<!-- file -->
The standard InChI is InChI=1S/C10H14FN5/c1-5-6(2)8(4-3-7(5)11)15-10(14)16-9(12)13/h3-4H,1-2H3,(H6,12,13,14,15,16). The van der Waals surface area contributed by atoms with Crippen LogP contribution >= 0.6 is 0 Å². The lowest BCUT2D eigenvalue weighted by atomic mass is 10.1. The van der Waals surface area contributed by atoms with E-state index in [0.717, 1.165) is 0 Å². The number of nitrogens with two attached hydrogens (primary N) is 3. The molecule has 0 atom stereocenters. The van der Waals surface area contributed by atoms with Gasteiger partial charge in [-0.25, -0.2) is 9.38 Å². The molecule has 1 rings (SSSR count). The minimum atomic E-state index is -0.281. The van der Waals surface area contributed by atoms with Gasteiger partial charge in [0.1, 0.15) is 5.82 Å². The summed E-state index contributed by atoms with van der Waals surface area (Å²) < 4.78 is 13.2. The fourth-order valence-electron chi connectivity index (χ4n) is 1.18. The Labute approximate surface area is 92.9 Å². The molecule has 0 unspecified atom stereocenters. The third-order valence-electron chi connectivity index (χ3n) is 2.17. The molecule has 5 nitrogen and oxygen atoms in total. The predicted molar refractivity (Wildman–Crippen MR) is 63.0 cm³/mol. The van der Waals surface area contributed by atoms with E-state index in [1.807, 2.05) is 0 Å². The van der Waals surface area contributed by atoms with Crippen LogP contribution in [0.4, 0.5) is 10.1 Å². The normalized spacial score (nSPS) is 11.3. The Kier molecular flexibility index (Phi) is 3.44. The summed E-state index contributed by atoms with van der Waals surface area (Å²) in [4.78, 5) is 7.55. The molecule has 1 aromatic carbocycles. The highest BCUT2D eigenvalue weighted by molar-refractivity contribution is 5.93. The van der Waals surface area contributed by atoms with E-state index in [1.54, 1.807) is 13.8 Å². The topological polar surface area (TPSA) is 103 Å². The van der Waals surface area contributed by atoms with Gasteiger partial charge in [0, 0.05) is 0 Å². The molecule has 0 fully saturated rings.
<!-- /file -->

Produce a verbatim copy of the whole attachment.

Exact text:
The standard InChI is InChI=1S/C10H14FN5/c1-5-6(2)8(4-3-7(5)11)15-10(14)16-9(12)13/h3-4H,1-2H3,(H6,12,13,14,15,16). The van der Waals surface area contributed by atoms with Crippen LogP contribution >= 0.6 is 0 Å². The lowest BCUT2D eigenvalue weighted by atomic mass is 10.1. The van der Waals surface area contributed by atoms with E-state index in [0.717, 1.165) is 0 Å². The number of nitrogens with two attached hydrogens (primary N) is 3. The molecule has 0 atom stereocenters. The van der Waals surface area contributed by atoms with Gasteiger partial charge in [-0.25, -0.2) is 9.38 Å². The molecule has 1 rings (SSSR count). The minimum atomic E-state index is -0.281. The van der Waals surface area contributed by atoms with Gasteiger partial charge in [0.1, 0.15) is 5.82 Å². The summed E-state index contributed by atoms with van der Waals surface area (Å²) < 4.78 is 13.2. The fourth-order valence-electron chi connectivity index (χ4n) is 1.18. The Labute approximate surface area is 92.9 Å². The molecule has 0 unspecified atom stereocenters. The third-order valence-electron chi connectivity index (χ3n) is 2.17. The molecule has 5 nitrogen and oxygen atoms in total. The predicted molar refractivity (Wildman–Crippen MR) is 63.0 cm³/mol. The van der Waals surface area contributed by atoms with E-state index in [1.807, 2.05) is 0 Å². The van der Waals surface area contributed by atoms with Crippen LogP contribution in [0.4, 0.5) is 10.1 Å². The normalized spacial score (nSPS) is 11.3. The Kier molecular flexibility index (Phi) is 3.44. The summed E-state index contributed by atoms with van der Waals surface area (Å²) in [4.78, 5) is 7.55. The molecule has 1 aromatic carbocycles. The highest BCUT2D eigenvalue weighted by molar-refractivity contribution is 5.93. The van der Waals surface area contributed by atoms with E-state index in [1.54, 1.807) is 13.8 Å². The topological polar surface area (TPSA) is 103 Å². The van der Waals surface area contributed by atoms with Gasteiger partial charge in [0, 0.05) is 0 Å². The molecule has 0 fully saturated rings.